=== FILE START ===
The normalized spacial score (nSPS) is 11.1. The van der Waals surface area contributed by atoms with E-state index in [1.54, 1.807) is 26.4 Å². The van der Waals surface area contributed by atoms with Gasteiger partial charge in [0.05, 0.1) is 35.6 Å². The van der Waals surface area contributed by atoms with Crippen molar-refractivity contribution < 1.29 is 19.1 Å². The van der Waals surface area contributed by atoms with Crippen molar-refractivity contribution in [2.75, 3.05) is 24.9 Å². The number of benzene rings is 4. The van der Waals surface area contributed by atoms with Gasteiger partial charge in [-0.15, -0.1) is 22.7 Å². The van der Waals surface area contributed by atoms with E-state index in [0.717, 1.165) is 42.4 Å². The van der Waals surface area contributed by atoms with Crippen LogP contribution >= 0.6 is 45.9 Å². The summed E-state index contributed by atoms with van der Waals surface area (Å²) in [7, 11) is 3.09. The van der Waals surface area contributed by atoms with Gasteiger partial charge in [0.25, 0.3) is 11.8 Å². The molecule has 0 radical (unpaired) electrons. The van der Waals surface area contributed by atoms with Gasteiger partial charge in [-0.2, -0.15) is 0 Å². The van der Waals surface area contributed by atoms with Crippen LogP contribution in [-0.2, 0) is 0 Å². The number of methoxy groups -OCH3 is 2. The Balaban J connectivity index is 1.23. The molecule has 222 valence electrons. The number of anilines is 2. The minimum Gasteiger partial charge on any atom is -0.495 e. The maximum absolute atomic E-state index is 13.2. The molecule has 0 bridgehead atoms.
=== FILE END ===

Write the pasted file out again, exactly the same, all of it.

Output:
The normalized spacial score (nSPS) is 11.1. The van der Waals surface area contributed by atoms with E-state index in [1.54, 1.807) is 26.4 Å². The van der Waals surface area contributed by atoms with Gasteiger partial charge in [0.05, 0.1) is 35.6 Å². The van der Waals surface area contributed by atoms with Crippen molar-refractivity contribution < 1.29 is 19.1 Å². The van der Waals surface area contributed by atoms with Crippen molar-refractivity contribution in [2.75, 3.05) is 24.9 Å². The number of benzene rings is 4. The van der Waals surface area contributed by atoms with Gasteiger partial charge in [-0.15, -0.1) is 22.7 Å². The van der Waals surface area contributed by atoms with E-state index in [0.717, 1.165) is 42.4 Å². The van der Waals surface area contributed by atoms with Crippen LogP contribution >= 0.6 is 45.9 Å². The summed E-state index contributed by atoms with van der Waals surface area (Å²) in [7, 11) is 3.09. The van der Waals surface area contributed by atoms with Gasteiger partial charge in [0.25, 0.3) is 11.8 Å². The molecule has 0 radical (unpaired) electrons. The van der Waals surface area contributed by atoms with Gasteiger partial charge in [-0.2, -0.15) is 0 Å². The van der Waals surface area contributed by atoms with Crippen LogP contribution in [-0.2, 0) is 0 Å². The number of methoxy groups -OCH3 is 2. The Balaban J connectivity index is 1.23. The molecule has 222 valence electrons. The number of anilines is 2. The minimum Gasteiger partial charge on any atom is -0.495 e. The maximum absolute atomic E-state index is 13.2. The molecule has 0 bridgehead atoms.